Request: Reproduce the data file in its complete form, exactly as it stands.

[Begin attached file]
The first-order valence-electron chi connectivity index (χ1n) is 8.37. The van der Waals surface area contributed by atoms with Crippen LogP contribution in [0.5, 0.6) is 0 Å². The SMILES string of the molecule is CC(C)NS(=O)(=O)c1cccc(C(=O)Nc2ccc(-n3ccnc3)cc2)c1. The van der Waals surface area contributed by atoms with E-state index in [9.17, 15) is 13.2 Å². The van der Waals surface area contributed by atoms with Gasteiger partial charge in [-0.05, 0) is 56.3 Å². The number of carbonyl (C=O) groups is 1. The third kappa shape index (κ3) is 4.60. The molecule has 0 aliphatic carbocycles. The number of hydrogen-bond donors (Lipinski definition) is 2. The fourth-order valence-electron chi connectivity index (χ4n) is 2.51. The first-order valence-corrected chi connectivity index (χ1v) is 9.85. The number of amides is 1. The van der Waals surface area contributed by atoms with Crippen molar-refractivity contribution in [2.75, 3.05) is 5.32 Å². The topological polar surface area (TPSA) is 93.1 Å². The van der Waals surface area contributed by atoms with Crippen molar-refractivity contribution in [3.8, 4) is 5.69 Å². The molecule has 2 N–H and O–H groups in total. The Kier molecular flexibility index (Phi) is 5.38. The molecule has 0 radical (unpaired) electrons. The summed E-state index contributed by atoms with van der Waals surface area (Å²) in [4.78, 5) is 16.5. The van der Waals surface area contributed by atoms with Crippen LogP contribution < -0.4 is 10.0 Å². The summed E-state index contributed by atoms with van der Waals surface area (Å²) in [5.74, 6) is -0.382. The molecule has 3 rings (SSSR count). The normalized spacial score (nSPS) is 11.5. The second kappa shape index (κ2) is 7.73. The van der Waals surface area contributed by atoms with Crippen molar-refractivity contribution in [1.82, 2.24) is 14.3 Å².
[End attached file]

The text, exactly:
The first-order valence-electron chi connectivity index (χ1n) is 8.37. The van der Waals surface area contributed by atoms with Crippen LogP contribution in [0.5, 0.6) is 0 Å². The SMILES string of the molecule is CC(C)NS(=O)(=O)c1cccc(C(=O)Nc2ccc(-n3ccnc3)cc2)c1. The van der Waals surface area contributed by atoms with E-state index in [9.17, 15) is 13.2 Å². The van der Waals surface area contributed by atoms with Gasteiger partial charge in [-0.05, 0) is 56.3 Å². The number of carbonyl (C=O) groups is 1. The third kappa shape index (κ3) is 4.60. The molecule has 0 aliphatic carbocycles. The number of hydrogen-bond donors (Lipinski definition) is 2. The fourth-order valence-electron chi connectivity index (χ4n) is 2.51. The first-order valence-corrected chi connectivity index (χ1v) is 9.85. The number of amides is 1. The van der Waals surface area contributed by atoms with Crippen molar-refractivity contribution in [2.75, 3.05) is 5.32 Å². The topological polar surface area (TPSA) is 93.1 Å². The van der Waals surface area contributed by atoms with Crippen molar-refractivity contribution in [3.8, 4) is 5.69 Å². The molecule has 2 N–H and O–H groups in total. The Kier molecular flexibility index (Phi) is 5.38. The molecule has 0 radical (unpaired) electrons. The summed E-state index contributed by atoms with van der Waals surface area (Å²) in [4.78, 5) is 16.5. The van der Waals surface area contributed by atoms with Crippen LogP contribution < -0.4 is 10.0 Å². The summed E-state index contributed by atoms with van der Waals surface area (Å²) in [5.74, 6) is -0.382. The molecule has 3 rings (SSSR count). The normalized spacial score (nSPS) is 11.5. The second kappa shape index (κ2) is 7.73. The van der Waals surface area contributed by atoms with Crippen molar-refractivity contribution in [1.82, 2.24) is 14.3 Å².